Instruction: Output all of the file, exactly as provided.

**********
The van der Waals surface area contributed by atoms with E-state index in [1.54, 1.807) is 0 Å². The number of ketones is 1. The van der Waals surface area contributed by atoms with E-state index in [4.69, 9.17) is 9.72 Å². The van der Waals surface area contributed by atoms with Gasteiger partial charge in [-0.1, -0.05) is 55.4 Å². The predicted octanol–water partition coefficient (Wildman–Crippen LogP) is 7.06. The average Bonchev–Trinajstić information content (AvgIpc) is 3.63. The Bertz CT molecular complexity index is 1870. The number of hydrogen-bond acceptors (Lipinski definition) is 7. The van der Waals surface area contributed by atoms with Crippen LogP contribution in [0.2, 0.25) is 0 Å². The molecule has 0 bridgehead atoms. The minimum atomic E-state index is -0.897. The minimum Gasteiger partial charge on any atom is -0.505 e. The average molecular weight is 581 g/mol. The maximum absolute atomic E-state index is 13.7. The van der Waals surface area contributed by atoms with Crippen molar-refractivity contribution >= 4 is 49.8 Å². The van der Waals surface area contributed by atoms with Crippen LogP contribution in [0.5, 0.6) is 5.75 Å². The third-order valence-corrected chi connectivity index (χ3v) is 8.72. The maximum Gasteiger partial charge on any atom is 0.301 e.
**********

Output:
The van der Waals surface area contributed by atoms with E-state index in [1.54, 1.807) is 0 Å². The number of ketones is 1. The van der Waals surface area contributed by atoms with E-state index in [4.69, 9.17) is 9.72 Å². The van der Waals surface area contributed by atoms with Gasteiger partial charge in [-0.1, -0.05) is 55.4 Å². The predicted octanol–water partition coefficient (Wildman–Crippen LogP) is 7.06. The average Bonchev–Trinajstić information content (AvgIpc) is 3.63. The Bertz CT molecular complexity index is 1870. The number of hydrogen-bond acceptors (Lipinski definition) is 7. The van der Waals surface area contributed by atoms with Crippen LogP contribution in [0.2, 0.25) is 0 Å². The molecule has 0 bridgehead atoms. The minimum atomic E-state index is -0.897. The minimum Gasteiger partial charge on any atom is -0.505 e. The average molecular weight is 581 g/mol. The maximum absolute atomic E-state index is 13.7. The van der Waals surface area contributed by atoms with Crippen molar-refractivity contribution >= 4 is 49.8 Å². The van der Waals surface area contributed by atoms with Crippen LogP contribution in [0.5, 0.6) is 5.75 Å². The third-order valence-corrected chi connectivity index (χ3v) is 8.72. The maximum Gasteiger partial charge on any atom is 0.301 e.